Understanding the DOE Mandate on Walk-In Coolers and Freezers

Aug 27, 19 | Efficiency & Refrigerant Regulations, Food Safety, Refrigerants

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Enforcement of the Department of Energy’s (DOE) energy efficiency standards on walk-in cooler and freezer refrigeration equipment will take place in 2020. While the rulemaking directly impacts original equipment manufacturers (OEMs), it will also affect stakeholders throughout the commercial refrigeration supply chain. This blog summarizes the contents of a new E360 article focused on the DOE’s WICF mandate. You can read the full article here.


Understanding the DOE Mandate on Walk-In Coolers and Freezers


The commercial refrigeration industry is no stranger to energy efficiency mandates. Since 2017, OEMs of new stand-alone, reach-in equipment have been required to comply with the DOE’s standards in this specific equipment class. As 2020 quickly approaches, the DOE’s mandate will take aim at walk-in coolers and freezers (WICFs) — requiring 20–40 percent energy reductions in WICFs smaller than 3,000 square feet that are manufactured after the following enforcement dates:

    • 1, 2020, for WICFs with medium-temperature dedicated condensing systems
    • July 10, 2020, for WICFs with low-temperature dedicated condensing systems

For those keeping tabs on this dynamic regulatory climate, these deadlines have been in effect since June 5, 2017. But with final enforcement dates quickly approaching, many OEMs are now eying these deadlines with new urgency and making the necessary design changes needed to comply.

Impacts to WICF condensing units and components
The DOE’s WICF ruling directly applies to anyone manufacturing, producing, assembling or importing to certify WICF components. From a refrigeration system standpoint, compliant components refer to dedicated and packaged condensing units (indoor and outdoor) used in both new and retrofit applications, including:

    • Condensing units that are assembled to construct a new WICF
    • Condensing units used to replace an existing, previously installed WICF component (retrofit)
    • Condensing units used within packaged systems.

Other than the condensing units, unit coolers (evaporators), doors, panels and lighting are also within the jurisdiction of the DOE’s WICF ruling.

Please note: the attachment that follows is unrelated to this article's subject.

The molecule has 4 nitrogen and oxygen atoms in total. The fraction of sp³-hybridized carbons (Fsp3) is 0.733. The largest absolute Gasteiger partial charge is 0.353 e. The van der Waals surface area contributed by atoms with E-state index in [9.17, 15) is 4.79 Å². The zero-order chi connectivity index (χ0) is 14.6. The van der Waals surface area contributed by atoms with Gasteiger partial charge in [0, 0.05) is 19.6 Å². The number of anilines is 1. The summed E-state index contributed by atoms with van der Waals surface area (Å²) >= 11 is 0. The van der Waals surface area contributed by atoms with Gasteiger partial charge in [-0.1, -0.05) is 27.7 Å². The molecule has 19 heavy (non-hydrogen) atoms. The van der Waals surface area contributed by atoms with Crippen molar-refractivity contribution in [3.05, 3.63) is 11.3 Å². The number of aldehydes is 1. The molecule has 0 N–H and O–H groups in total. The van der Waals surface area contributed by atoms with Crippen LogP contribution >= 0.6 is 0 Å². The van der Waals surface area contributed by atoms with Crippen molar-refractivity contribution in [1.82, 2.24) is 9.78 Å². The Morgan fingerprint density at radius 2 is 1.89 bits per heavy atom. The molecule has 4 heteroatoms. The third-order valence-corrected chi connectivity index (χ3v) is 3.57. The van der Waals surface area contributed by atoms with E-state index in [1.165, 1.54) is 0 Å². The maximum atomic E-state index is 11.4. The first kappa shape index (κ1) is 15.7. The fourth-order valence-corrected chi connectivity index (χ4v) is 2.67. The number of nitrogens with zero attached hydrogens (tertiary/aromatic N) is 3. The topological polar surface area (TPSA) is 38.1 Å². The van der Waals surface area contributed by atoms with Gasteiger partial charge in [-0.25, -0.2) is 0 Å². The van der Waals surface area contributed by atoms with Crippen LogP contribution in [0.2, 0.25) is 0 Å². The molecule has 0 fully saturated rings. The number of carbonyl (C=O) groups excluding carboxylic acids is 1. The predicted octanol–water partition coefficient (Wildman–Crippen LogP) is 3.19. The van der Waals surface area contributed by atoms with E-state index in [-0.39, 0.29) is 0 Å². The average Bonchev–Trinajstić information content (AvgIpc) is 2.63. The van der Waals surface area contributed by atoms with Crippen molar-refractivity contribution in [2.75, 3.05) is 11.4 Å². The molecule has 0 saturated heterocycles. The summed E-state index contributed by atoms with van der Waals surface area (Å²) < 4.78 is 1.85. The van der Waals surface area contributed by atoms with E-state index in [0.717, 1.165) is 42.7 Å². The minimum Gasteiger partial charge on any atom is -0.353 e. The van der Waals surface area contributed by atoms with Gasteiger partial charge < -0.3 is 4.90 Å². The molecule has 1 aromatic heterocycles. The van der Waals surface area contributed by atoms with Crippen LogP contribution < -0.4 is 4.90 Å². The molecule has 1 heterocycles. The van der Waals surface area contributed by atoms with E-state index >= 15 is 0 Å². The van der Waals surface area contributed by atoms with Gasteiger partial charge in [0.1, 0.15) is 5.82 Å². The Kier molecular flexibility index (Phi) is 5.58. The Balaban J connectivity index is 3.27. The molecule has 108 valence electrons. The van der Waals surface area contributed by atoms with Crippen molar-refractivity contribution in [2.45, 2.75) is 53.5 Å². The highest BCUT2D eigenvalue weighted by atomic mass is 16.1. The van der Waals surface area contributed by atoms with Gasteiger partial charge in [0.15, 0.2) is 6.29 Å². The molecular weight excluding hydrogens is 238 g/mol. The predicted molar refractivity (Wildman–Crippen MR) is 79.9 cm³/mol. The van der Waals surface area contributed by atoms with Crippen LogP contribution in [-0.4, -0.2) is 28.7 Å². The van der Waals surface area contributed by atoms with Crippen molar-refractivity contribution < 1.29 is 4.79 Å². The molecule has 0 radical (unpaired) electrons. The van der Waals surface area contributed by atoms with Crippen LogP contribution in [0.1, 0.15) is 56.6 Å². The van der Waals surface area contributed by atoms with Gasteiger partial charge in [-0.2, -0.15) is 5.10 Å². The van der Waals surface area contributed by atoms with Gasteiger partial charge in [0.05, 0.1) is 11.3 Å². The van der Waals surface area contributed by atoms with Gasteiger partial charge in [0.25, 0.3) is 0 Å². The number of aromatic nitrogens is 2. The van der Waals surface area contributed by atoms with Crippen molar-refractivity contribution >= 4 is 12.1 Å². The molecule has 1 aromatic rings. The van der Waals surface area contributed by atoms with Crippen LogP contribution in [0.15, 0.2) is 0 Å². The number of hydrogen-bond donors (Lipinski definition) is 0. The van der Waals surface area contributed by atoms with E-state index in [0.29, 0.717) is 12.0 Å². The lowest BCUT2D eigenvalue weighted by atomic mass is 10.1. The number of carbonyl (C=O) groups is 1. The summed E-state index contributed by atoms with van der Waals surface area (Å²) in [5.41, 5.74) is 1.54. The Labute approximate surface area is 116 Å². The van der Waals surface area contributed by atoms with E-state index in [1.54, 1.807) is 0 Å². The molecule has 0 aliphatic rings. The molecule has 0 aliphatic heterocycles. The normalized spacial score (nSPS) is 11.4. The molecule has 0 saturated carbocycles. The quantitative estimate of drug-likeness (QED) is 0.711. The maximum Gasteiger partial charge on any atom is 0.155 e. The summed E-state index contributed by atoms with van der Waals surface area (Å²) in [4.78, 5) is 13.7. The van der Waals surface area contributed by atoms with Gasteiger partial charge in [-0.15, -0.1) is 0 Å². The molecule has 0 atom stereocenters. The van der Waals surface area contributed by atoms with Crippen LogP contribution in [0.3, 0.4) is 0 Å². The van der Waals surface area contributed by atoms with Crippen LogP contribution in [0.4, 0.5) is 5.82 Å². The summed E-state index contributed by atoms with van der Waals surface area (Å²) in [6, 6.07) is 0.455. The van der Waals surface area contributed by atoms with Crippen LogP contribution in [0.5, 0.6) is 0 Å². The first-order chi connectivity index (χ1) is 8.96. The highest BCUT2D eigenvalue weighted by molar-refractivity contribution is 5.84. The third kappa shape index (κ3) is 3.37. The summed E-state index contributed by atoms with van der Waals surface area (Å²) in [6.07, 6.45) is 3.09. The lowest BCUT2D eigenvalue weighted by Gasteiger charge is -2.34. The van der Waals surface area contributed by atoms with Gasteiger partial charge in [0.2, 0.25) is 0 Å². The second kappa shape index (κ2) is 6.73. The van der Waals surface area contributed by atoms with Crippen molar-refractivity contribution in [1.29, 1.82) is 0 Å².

While impacted parties must meet the applicable standards based on the date of manufacture, contractors and wholesalers can still use and stock condensing units that were manufactured before the DOE enforcement dates. However, condensing units manufactured after the enforcement dates must meet the DOE compliance standards.

Meeting the AWEF standard
The DOE uses a metric established by the Air-Conditioning, Heating, and Refrigeration Institute (AHRI) to evaluate the energy efficiency of a complete WICF system. As defined by AHRI, the Annual Walk-In Energy Factor (AWEF) calculation is based on “a ratio of the total heat, not including the heat generated by the operation of refrigeration systems, removed, in Btu, from a walk-in box during a one-year period of usage for refrigeration to the total energy input of refrigeration systems, in watt-hours, during the same period”.


The DOE has defined several WICF equipment classes below the 3,000 square foot limit that must meet or exceed the minimum AWEF ratings based on capacity and application (e.g., medium- or low-temperature, indoor or outdoor). Condensing unit manufacturers and WICF OEMs must follow approved AWEF testing and certification procedures to comply.

How Emerson is helping OEMs
As a manufacturer of condensing units for a wide range of commercial refrigeration applications, we are working to certify our WICF condensing according to the DOE’s minimum AWEF requirements. For WICF OEMs, these certified condensing units will help you achieve compliance in one of your primary refrigeration system components. Simply combine an Emerson AWEF-rated condensing unit with an AWEF-rated unit cooler in order to achieve compliance in a dedicated system.


Emerson also offers AWEF testing and certification services to OEMs. Not only are we helping OEMs to verify AWEF compliance, we’re also helping them to address refrigerant regulations — combining product development efforts into a single design cycle.

If you’re a WICF OEM that’s not sure how to comply with the DOE mandate, Emerson can help guide you through this transition in multiple ways. We will publish our condensing unit compliance data as the enforcement deadlines approach.